Over half of charities have no digital strategy, survey finds

Written by Lauren Weymouth
22/01/18

Over half of charities do not have a defined digital strategy, according to a new survey released by Tech Trust.

The survey, which was conducted for the report No charity left behind: the need for a digital the third sector, was carried out over a period of 30 days in September-October 2017, with 1,261 different organisations taking part.

According to the results, over 58 per cent of charities that took part in the survey say they do not have a defined digital strategy or consider digital to be embedded in their strategy. Tech Trust defined a ‘digital strategy’ as an organisation’s plan to maximise the benefits of data assets and digital technologies for existing processes.

“This doesn’t mean introducing technology for technology’s sake, but instead enabling an organisation to do more, more quickly by identifying opportunities to apply digital solutions to key business challenges,” Tech Trust explained.

Among those with no digital strategy, only 27 per cent of charities said they are positive that they will increase their measurable impact in 2018. However, 92 per cent of those with a digital strategy in place said they expect their measurable impact to increase.

Charity-digital expert Zoe Amar said: “This is proof of the pudding that the charities progressing in digital are either forward thinking or have tackled an issue which could have threatened their future.”

“Digitally savvy organisations are growing in confidence and moving ahead. But what will happen to the charities who are left behind?”

Digital engagement

The report further highlighted that just over half of charities fundraise online. Of those who do maximise the use of digital, 97 per cent have a social media presence and all of the charities that raise over 20 per cent of their funds online are active on social media.

Commenting on the report, Tech Trust head of digital and marketing Matthew Moorut said the release of the publication on digital adoption amongst UK charities comes at a time when digital tech is causing society to “change more than ever, placing more weight on social organisations to cover the inevitable cracks”.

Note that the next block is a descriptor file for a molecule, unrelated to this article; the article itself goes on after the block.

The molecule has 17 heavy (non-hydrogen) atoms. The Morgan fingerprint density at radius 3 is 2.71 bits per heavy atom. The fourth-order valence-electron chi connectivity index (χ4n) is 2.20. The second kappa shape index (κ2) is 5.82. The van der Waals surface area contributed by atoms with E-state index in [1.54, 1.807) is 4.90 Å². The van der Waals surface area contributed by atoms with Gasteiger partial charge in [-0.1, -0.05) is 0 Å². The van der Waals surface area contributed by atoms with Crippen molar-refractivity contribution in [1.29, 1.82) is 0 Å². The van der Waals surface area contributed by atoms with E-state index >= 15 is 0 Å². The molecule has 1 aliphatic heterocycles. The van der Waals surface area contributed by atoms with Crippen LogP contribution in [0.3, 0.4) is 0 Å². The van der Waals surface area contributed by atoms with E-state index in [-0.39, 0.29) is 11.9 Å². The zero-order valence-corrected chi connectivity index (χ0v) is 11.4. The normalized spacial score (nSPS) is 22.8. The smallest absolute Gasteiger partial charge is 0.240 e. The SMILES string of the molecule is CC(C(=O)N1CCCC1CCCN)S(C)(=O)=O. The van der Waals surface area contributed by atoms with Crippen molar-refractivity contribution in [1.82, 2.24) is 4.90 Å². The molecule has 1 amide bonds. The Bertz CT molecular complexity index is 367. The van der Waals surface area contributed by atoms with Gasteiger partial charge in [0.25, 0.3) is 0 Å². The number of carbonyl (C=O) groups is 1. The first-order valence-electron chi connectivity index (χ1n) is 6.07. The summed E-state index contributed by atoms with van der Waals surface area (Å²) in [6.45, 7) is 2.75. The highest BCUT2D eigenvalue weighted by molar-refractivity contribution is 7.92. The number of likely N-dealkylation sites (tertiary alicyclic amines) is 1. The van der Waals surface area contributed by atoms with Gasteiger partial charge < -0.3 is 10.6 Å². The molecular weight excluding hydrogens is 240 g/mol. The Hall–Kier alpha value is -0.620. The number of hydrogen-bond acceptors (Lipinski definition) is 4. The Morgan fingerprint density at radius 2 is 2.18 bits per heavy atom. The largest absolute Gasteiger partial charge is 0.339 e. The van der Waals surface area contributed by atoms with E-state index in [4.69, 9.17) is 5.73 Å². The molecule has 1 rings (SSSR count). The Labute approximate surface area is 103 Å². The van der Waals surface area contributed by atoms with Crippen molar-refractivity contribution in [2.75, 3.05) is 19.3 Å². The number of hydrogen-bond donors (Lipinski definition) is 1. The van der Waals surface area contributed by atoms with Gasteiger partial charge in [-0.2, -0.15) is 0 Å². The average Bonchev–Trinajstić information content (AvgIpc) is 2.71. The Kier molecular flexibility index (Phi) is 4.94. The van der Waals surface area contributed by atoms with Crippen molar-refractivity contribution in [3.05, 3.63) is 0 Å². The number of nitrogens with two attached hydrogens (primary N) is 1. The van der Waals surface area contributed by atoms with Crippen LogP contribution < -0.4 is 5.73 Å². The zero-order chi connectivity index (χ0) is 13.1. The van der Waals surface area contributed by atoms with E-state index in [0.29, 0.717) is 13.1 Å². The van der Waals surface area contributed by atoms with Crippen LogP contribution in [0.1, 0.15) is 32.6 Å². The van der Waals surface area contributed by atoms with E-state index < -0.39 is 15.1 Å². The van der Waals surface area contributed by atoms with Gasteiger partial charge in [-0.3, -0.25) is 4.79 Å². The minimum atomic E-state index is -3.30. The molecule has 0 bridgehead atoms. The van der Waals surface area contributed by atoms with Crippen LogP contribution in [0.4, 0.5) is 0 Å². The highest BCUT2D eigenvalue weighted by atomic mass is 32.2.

“The flip side of this is that government funding to the third sector is being cut, increasing the importance of operational efficiency in maintaining service-delivery levels, which is something that digital solutions can offer to forward-thinking charities,” he said.

“Ultimately, the evolution of digital tech and the companies driving it brings both great opportunities and serious threats, as can be clearly seen looking back at 2017.

“2017 was another year for serious data breaches and costly cyber attacks, which crippled charities and companies alike […]. Still, while there are critical questions to be considered on the impact of artificial intelligence, algorithms and robotics on jobs and beyond, so far, the results in these areas have been positive.

“We, ourselves, will use the results of our survey to deliver services that better close this divide. Alongside the published results of our study, we have also offered calls to action for charities looking to make progress, which I hope can push the digital agenda within organisations that might otherwise fall behind."



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